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Kentucky Basketball: Vive La Zone?

John Calipari is more committed to keeping some zone in his defensive strategy than ever before.

John Reed-USA TODAY Sports

John Calipari has spent every year at Kentucky playing a tight man-to-man defense. It has been a staple of Calipari's coaching. Many times before this year he's been asked about playing a zone, but he's mostly shrugged those questions off. Last year, we saw a a few possessions of zone defense, and he gave it more lip service than he ever has up until now, but it was never a serious part of Kentucky's defensive strategy.

It is now.

It feels a little weird to say it, but Calipari decided to give the zone more than one or two possessions in three or four games, and has gone to it repeatedly this season, although only for a possession or two until the last six games, when the zone has made increasingly assertive appearances.

Against Ole Miss on Tuesday, Calipari played a fair number, perhaps 20% of possessions in the zone, and it was markedly better than I have ever seen it. It was good a couple of times against the Florida Gators, but it was downright threatening against Ole Miss, and suddenly, the Wildcats have found a new wrinkle in what has been a very predictable defensive game plan.

Not so any more. Calipari has unquestionably decided to make the zone a part of his defensive strategy going forward, and he is serious enough about it that he has solicited the advice of former Jim Boeheim assistant and Eastern Michigan coach, Rob Murphy. From an article at

"Well, Rob at Eastern Michigan was the one who came in and really, you know, gave me the breakdowns and the drill work because you can’t just do – you’ve got to break it down, you’ve got to do it, you’ve gotta give them an idea what they have to do and then I would call him," Calipari said.

So Calipari appears to be serious about the zone, and making it not only an occasional switch-up, but also an effective defensive tool. Coach Cal has placed a wrinkle in how Kentucky runs the zone, making more like a man-to-man at the top:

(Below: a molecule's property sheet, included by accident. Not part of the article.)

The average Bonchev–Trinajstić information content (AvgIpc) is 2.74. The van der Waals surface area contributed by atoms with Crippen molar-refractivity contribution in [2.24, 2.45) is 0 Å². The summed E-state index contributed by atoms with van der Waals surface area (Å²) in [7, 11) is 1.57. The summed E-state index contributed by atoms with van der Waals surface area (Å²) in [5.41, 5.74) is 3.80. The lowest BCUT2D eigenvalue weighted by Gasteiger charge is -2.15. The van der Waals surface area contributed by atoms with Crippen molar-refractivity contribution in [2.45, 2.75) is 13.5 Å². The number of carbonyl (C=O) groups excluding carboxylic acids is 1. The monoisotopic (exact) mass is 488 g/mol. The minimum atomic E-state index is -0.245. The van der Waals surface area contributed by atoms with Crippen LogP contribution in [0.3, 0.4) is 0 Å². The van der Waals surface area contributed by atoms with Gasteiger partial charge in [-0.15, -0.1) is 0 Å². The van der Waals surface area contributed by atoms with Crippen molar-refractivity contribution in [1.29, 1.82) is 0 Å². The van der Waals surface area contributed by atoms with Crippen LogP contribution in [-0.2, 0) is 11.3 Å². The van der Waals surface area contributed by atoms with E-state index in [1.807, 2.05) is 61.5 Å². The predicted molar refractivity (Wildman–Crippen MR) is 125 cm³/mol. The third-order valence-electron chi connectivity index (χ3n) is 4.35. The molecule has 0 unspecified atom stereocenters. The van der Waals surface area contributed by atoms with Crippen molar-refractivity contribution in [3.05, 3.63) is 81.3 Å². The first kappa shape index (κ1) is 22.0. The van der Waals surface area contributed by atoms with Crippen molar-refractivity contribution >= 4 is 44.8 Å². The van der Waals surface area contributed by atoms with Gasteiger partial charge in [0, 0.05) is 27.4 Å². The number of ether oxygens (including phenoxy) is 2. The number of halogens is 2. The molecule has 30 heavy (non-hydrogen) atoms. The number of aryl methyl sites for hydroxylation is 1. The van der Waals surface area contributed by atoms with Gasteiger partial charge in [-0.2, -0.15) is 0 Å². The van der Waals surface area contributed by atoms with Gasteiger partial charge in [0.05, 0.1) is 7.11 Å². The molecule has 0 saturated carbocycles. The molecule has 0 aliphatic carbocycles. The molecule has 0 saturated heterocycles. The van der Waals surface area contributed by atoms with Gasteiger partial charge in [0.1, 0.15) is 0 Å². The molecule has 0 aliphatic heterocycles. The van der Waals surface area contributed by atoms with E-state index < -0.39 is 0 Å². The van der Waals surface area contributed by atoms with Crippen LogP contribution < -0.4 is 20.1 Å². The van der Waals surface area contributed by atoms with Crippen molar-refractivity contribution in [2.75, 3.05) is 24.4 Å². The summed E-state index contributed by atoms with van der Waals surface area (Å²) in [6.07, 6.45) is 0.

"It’s more like a tandem, like one guy up top and a guy under him," [James] Young said. "When they get it toward the corner or anything, then we go back to our normal 2-3 zone. It’s just to throw the offense off."

The article goes on to point out that Aaron Harrison has been extraordinary in the zone, and I noticed on Tuesday that he was the most aggressive from his position on the left wing of the defense. The zone led to a couple of steals, something Kentucky has been amongst the worst in Division I at this season.

Of course, no defense stops the opponent every time, and Tony Barbee, Calipari's former player and friend, reminded him of that:

"(Auburn head coach) Tony Barbee said this to me: ‘You’re good in zone, Coach, but when you switch everything (in man-to-man), it’s a one-on-one game. There is nothing else we can do,’ " Calipari said. "When you play zone, you know they’re always going to be able to get off a 3 at any point, now if they’re making them, you lose."

I don't think Kentucky is going to become Syracuse, but being multiple on defense, in my view, will help Kentucky confuse their foe and force them to think on their feet, as long as they play the defense properly and aggressively. The players seem to like it, and it certainly takes some of the effort out of defense. Calibrating a zone defense to operate mainly when the most dangerous shooters aren't in the game provides the kind of defensive change that can force any team to alter their substitution pattern.

I can't prove this, but I think playing some zone also makes Kentucky better at facing it. When you play a defense often enough, you know where your weaknesses are, and therefore, you have a good idea of where those same weaknesses will be for an opponent. It's one thing to be told to get the ball into the middle of the zone, but it's another when you are playing it and you see how the ball moves when that happens.

So vive la zone at Kentucky, at least for short stretches and as a change up. It's never going to replace a well-run man-to-man, but then again, it doesn't have to.